2016/05/12

Creative People in Florence + The Creative Collective

Creative People in Florence © Birgitte Brøndsted

The artworks behind Sara and Anna are by American artist Alexandra Wong who recently exhibited at The Creative Collective. 

Today I am going to introduce you to Sara Amrhein and Anna Rose who are the girls behind the popular group and network Creative People in Florence. 

When I moved to Florence five years ago local blogs and Facebook were my main sources for getting to know people. One of the first persons I met was Sara, an American artist and jewelry designer (who also happened to have a blog back then). 

Together we got the idea of starting a Facebook group where all kinds of creative people in Florence could connect with each other. While setting up a Facebook group was easily done, I quickly realized though that I didn't have enough time to play an active role within the group.

Fortunately in the meantime another American artist, Anna Rose, had gotten involved with the group and lots of things started to happen; studio visits, creative aperitivi, workshops and much more.

Today - five years later-  the group has more than 3000 members and an official status as a cultural association. I think it is safe to say that Sara and Anna have managed to take Creative People in Florence to a place no one could have ever imagined. Wow!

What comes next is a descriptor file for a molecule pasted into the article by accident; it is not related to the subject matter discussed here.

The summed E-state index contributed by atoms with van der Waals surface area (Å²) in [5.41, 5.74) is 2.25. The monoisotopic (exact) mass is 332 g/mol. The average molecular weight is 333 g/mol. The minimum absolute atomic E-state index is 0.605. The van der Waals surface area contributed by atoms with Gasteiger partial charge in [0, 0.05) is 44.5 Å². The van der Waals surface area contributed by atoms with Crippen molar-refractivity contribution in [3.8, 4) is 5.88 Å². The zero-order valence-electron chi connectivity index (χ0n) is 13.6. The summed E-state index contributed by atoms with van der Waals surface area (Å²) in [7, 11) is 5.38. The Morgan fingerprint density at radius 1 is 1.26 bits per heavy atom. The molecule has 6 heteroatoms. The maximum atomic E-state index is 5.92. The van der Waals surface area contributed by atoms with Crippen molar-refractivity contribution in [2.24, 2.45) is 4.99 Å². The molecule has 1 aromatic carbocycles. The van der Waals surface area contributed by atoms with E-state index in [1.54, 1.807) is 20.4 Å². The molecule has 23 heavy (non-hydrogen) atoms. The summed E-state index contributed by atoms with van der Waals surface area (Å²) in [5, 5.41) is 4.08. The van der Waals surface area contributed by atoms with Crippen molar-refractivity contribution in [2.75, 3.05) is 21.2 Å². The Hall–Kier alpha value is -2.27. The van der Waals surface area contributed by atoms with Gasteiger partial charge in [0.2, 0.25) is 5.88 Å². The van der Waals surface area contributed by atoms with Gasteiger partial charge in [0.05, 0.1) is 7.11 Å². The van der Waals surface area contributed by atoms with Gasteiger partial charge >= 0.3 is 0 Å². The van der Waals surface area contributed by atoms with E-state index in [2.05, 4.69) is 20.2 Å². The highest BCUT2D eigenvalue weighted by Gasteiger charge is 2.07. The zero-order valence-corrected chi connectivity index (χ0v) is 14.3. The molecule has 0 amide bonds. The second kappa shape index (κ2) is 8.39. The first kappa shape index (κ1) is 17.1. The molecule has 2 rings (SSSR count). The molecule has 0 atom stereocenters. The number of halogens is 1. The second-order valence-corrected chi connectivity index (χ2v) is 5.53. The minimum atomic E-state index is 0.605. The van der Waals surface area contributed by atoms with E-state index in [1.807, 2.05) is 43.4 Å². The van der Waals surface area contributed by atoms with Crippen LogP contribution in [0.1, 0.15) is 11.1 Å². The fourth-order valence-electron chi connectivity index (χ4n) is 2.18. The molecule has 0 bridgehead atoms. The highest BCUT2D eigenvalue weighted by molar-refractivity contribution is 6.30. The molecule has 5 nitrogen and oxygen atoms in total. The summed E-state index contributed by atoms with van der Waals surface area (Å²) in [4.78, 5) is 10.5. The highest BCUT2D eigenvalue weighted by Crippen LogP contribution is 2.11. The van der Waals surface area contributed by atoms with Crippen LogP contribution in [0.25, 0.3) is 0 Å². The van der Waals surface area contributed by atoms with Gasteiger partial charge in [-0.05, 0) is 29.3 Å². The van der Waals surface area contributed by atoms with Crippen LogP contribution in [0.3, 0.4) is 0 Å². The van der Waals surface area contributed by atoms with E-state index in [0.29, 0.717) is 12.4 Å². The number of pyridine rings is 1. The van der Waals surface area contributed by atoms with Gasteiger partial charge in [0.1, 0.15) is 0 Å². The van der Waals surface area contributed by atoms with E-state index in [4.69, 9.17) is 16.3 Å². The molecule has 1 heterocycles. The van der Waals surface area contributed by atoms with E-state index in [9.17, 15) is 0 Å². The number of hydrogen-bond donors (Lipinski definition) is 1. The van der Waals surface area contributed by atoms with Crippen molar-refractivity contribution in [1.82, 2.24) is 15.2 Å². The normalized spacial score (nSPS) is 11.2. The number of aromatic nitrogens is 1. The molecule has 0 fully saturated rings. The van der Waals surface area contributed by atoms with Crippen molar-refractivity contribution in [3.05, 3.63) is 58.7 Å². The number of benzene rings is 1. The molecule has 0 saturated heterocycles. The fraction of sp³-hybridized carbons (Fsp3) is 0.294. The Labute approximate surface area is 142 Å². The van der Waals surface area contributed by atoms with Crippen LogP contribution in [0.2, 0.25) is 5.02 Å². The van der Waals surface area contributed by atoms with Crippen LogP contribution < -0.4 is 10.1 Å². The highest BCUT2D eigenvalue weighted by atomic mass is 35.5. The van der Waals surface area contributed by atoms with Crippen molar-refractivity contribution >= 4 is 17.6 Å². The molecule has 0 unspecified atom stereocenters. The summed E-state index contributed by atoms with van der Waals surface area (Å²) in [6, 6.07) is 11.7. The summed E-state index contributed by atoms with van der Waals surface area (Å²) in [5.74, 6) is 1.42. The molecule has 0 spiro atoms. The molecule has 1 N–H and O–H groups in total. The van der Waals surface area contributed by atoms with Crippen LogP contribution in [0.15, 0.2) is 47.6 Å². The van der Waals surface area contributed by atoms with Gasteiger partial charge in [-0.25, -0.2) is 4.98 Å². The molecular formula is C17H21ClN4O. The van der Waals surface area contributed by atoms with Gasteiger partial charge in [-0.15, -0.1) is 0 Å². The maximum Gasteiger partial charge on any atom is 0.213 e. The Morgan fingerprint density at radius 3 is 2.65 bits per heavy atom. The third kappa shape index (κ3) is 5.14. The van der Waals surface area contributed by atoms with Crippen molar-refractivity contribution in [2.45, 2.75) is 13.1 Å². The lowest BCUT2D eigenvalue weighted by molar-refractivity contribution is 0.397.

The latest project from Sara and Anna is the Creative Collective which offers a space for artists in Florence to show their work to the public. You can read more about that in the interview at the end of the post.

I stopped by in Via di Mezzo to meet the girls, pet Sara's adoring cat, Michelangelo... and to document the preparations of the current exhibition by British artist John Skelcher at The Creative Collective.

Creative People in Florence © Birgitte BrøndstedCreative People in Florence © Birgitte BrøndstedCreative People in Florence © Birgitte Brøndsted
Creative People in Florence © Birgitte BrøndstedCreative People in Florence © Birgitte BrøndstedCreative People in Florence © Birgitte BrøndstedCreative People in Florence © Birgitte BrøndstedCreative People in Florence © Birgitte Brøndsted
Creative People in Florence © Birgitte BrøndstedCreative People in Florence © Birgitte BrøndstedCreative People in Florence © Birgitte BrøndstedCreative People in Florence © Birgitte Brøndsted
Creative People in Florence © Birgitte BrøndstedCreative People in Florence © Birgitte Brøndsted
Creative People in Florence © Birgitte Brøndsted
Creative People in Florence © Birgitte Brøndsted
Creative People in Florence © Birgitte Brøndsted
Creative People in Florence © Birgitte Brøndsted
Creative People in Florence © Birgitte BrøndstedCreative People in Florence © Birgitte BrøndstedCreative People in Florence © Birgitte Brøndsted

I N T E R V I E W   

First of all: What is Creative people in Florence? What is the story behind the group and how did it all start? 

Anna: Creative People in Florence is a network of artists, designers, artisans and creative thinkers in Florence. The founding principle of the group has always been to foster collaboration between members to help each other both creatively and professionally. We organize networking aperitivi, studio visits with artists, art shows, and other events for our members to highlight the contemporary arts happening here and now in Florence. Through these activities as well as through our Facebook group, website, and social media accounts members connect, collaborate and grow.